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When writing a manuscript for a scientific article, I often wonder what software I should cite or acknowledge, and how.

The first problem is to make a choice which software to cite. On the one hand, there is no way to cite all software, as this would mean to cite my whole software stack (Linux, GNU tools, emacs, git, ...). On the other hand, not citing any software is not fair, either. Furthermore, some software explicitly asks to be cited, some software doesn't. Also, some software is really crucial to the results, some isn't. Another important aspect is that citing software is not only about giving credit to the authors of the software, but also to give other scientists hints on what software they might want to use. So, he choice which software to cite is a problem.

The second problem is how to cite the software. Some (scientific) software does provide a classical scientific article that can be cited. However, in this case, no URL to the software is given. Others do not have an associated article. How do I cite these? I have seen people that cite the manual of a software, others just give the URL. What is the way to go?

Another aspect is where to cite the software. Some software can be cited in the course of the articles text, but when it comes to more fundamental software, other places may be more appropriate.

Are there any good ideas out there on any of these aspects?

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    I was going to put a bounty to request a canonical answer, but it appears "How to cite and describe software" by Mike Jackson at the Software Sustainability Institute already provides a thorough answer to this question that considers many options: software.ac.uk/so-exactly-what-software-did-you-use – Abe Oct 16 '15 at 16:10
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After some thought on the matter, my own approach in my next manuscript will probably go like this:

  1. Which: To choose which software to cite, I would try to answer the following questions:

    • Is there a scientific article that can be cited and are the authors of the software asking to be cited?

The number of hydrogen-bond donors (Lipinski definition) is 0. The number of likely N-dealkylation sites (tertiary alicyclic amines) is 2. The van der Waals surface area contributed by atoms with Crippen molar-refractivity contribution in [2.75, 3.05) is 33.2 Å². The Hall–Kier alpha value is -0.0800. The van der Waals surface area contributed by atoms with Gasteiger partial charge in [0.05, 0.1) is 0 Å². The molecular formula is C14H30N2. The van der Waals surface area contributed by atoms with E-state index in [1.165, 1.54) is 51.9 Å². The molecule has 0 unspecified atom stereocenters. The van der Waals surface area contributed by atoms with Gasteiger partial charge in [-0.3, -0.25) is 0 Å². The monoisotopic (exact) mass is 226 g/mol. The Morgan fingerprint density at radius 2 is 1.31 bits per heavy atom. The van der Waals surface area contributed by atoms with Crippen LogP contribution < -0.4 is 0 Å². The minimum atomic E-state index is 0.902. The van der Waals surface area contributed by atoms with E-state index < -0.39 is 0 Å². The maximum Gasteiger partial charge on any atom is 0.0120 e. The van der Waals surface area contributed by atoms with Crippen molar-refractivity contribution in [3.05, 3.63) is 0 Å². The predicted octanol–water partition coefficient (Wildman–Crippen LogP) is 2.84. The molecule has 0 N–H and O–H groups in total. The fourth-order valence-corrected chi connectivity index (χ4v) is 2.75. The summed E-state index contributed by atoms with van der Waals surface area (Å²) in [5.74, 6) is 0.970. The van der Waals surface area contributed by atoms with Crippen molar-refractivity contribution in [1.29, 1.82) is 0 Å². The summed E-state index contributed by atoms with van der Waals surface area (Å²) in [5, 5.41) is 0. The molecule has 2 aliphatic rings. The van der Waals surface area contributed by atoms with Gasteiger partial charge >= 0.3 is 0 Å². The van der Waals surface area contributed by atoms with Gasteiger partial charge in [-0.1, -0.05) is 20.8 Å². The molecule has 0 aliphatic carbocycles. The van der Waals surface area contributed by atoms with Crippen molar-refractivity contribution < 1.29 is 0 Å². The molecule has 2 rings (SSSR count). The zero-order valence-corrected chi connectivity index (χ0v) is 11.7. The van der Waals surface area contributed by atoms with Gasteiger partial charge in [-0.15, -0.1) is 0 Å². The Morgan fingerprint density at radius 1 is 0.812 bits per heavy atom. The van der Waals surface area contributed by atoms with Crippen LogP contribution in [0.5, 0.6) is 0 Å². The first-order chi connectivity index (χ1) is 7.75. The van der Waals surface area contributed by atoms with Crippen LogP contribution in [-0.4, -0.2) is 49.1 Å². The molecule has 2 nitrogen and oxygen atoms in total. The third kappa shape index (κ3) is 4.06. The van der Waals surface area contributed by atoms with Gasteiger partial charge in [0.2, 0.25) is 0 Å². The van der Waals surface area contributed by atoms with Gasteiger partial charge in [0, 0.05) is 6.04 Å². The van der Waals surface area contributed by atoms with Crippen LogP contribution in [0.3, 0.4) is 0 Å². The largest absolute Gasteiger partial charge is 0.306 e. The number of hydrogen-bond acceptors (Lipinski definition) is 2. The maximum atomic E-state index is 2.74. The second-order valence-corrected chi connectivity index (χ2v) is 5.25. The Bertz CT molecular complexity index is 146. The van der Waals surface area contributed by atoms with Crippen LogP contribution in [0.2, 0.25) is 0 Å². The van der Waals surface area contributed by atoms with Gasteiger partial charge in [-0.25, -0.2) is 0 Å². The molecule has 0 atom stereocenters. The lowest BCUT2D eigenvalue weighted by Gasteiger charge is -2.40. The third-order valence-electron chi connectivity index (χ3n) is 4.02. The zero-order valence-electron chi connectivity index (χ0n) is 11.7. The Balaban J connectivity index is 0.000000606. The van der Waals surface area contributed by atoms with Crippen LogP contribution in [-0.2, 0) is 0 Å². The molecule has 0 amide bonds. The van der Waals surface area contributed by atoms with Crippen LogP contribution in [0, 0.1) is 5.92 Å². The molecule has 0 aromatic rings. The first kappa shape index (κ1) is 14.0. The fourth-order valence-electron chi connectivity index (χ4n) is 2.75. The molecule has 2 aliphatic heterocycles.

• Was this specific software relevant to the results of the manuscript? If there are plenty of alternatives to the software and you use it merely because you knew it, this is probably not a reason to cite it. But if I used and profited from the specific features of a software, then it is probably worth citing it.

    • Do I explicitly want to give credits to the software? Maybe I found the software very good to use and I want to tell other scientists to use it, then I would cite it.

  2. How: If there is a scientific article, I cite it in the classical way. However, I would also cite a URL of the software, as this makes it significantly easier for a reader to find the software. Otherwise, cite the URL. Citing the manual doesn't make sense to me, the only reason to do so would be to give explicit credits to an author.

  3. Where: If I can cite a software in the course of the text, I do so, otherwise, I would make an appropriate paragraph in the Introduction or Acknowledgements.

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A few additional thoughts to your answer:

Otherwise, cite the URL.

cite also the version.

Citing the manual doesn't make sense to me, the only reason to do so would be to give explicit credits to an author.

  • sometimes the manual is a normal book, so this allows you to cite it in analogy to the "there is a paper" strategy.
  • manuals usually have the version of the software in their name.
  • maybe a practical historical reason: BibTeX has an entry type @MANUAL (since at least 25 years), so for BibTeX users manuals are an easy way to cite the software.

otherwise, I would make an appropriate paragraph in the Introduction or Acknowledgements.

I use a paragraph "software" in the materials & methods section

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An variant of this question was asked today: Whether to cite software. Here is my answer about "whether."

Yes, cite key software that you use! Citing the work of software developers, by their name, is important to some careers. I'm a faculty member at a major research university, and we do a lot of "counting papers" and "counting citations" when it comes to promotion/pay/tenure cases. (I don't fully approve of how we do this, but that's irrelevant here.) Since open-source software is often not carefully cited, this really discourages aspiring junior faculty (and grad students) from working on it.

If they have written a paper about the software, by all means cite that. Our systems are quite good at tracking citations of academic papers (at least, citations in other academic journals). Otherwise, cite by name + web site.

You are also helping your readers, by being clearer about your methods, and giving them a place they can look if they want to pursue your techniques further.

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